we recently read the article Presentation Design: Principles and Techniques, by Garr Reynolds to help us design our upcoming pecha kucha presentations. For those reading this that do not know what that is, a pech kuch is a 20 slided presentation with only 20 seconds allowed per slide. Now I have made slideshows in the past, but I have never had guidelines like this. It’s all been a little overwhelming because nothing I’ve ever done has matched something like this, so going through the article I decided it would be best for me to put my focus on the very basics of this presentation: the slide layout.

Now starting here they use a term I have never heard before and it didn’t sound like many others had heard it unless they were involved in a radio scene, and that was signal to noise ratio. The idea behind it is simple. Cutting out the excess to get your true message through. Now I was aware of getting your message through, but I was always taught about making things look good. In fact a lot of what I was taught was quite the opposite of the article. I always believed that if my slides were too simple that I was doing something wrong, but cutting out on flashy things in favor of making things clear makes more sense to me. Excess images and effects in this case are referred to as noise and can clutter your message. By keeping these to a minimum you can make your message more understandable to a wider audience.

I also found it interesting that 2D images are far more favorable over 3D images. I had know knowledge of this before but after reading about images cluttering slides I understand the preference.

There are exceptions to what images go in however. If the image provides some kind of attachment to the data it can be added. I had some idea about this as I knew the data and images should correlate, but the part about emotional attachment was new.

All this I found very helpful in making a presentation. Keeping slides simple and short is the key to having a good presentation and helping your point get across, but for simplicity one can always remember the 1-7-7 rule. One main idea, seven lines per slide, and seven words per line maximum.

This will become very important in my future teaching because I will be making many slides for many audiences and what they will all take away depends on how well I put my slides together. So in the future I will make my slides short, meaningful, and easy to understand.

True – Or Not?

In the article “True – or not?” by Debbie Abilock, we are informed about technology being used in the classroom. More specifically the research being done with it, and the importance of checking the validity of the information. There is an exponentially growing amount of information on the internet, and the number of articles out there grows by the day. Many of these articles are not so truthful. With this being said we are given a few things we can judge articles by: importance or who’s weighing in on the article, trustworthiness or who is correcting mistakes, judging infographics or seeing who is behind the information on a chart, and judging accuracy or seeing what other articles may say. We are also given ways we can check this and told why it’s important these principles be taught to children.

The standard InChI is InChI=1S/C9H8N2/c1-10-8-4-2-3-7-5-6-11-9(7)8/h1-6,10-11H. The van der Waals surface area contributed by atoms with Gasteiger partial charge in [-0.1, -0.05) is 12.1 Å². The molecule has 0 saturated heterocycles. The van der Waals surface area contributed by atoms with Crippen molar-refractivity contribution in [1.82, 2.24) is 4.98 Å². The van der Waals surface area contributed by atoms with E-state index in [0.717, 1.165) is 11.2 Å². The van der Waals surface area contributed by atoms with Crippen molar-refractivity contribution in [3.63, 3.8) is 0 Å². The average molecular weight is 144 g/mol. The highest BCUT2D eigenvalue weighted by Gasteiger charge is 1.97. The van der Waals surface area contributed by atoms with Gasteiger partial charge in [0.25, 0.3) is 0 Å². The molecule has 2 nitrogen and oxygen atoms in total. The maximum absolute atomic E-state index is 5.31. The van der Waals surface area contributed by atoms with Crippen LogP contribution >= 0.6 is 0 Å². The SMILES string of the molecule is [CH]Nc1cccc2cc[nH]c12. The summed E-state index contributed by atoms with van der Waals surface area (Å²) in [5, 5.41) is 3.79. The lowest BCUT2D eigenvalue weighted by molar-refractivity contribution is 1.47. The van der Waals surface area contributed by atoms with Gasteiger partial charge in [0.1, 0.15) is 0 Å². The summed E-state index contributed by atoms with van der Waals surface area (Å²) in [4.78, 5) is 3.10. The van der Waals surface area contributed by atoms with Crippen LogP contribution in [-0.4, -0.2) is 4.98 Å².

1. We can define what it means to be information literate. Being information literate is a skill developed that means you can find, retrieve, cite, and verify the information you find and use.

2. Students can absolutely learn these skills. In fact its imperative that they learn these skills in order to know what’s going on in the world around them and tell fact from fiction. It’s also important for when they get into later education and have to begin using outside sources for papers.

3. Students can most definitely be prepared to use the most powerful medium. No matter what age it’s taught teaching information literacy is very important and can help students immensely. With earlier technology use though it is better to teach them early so checking information will become second nature to them.

New science themed blogs

Going off the suggestions of who to follow in the science category I just followed a few new blogs. They don’t all necessarily apply to the educational field, but they have some interesting information. is a blog entitled Twilight Beasts is a blog dealing mainly with animals from the Pleistocene period, but does contain some material about their modern cousins. titled Bones Don’t Lie deals with mortuary and bioarchaeological discoveries. is a fun science blog titled Why? Because Science, with both information and some funny science gifs. If not in the science field it is still definitely worth a look to brighten your day. deals completely with bioarcheology and is titled Zygoma. is another fun science blog with many gifs and videos. It goes by the name Sublime Curiosity and even if you don’t find yourself in the science field it may peak yours!

Lastly a blog called Opinionomics is an informative blog providing thoughts on current science issues.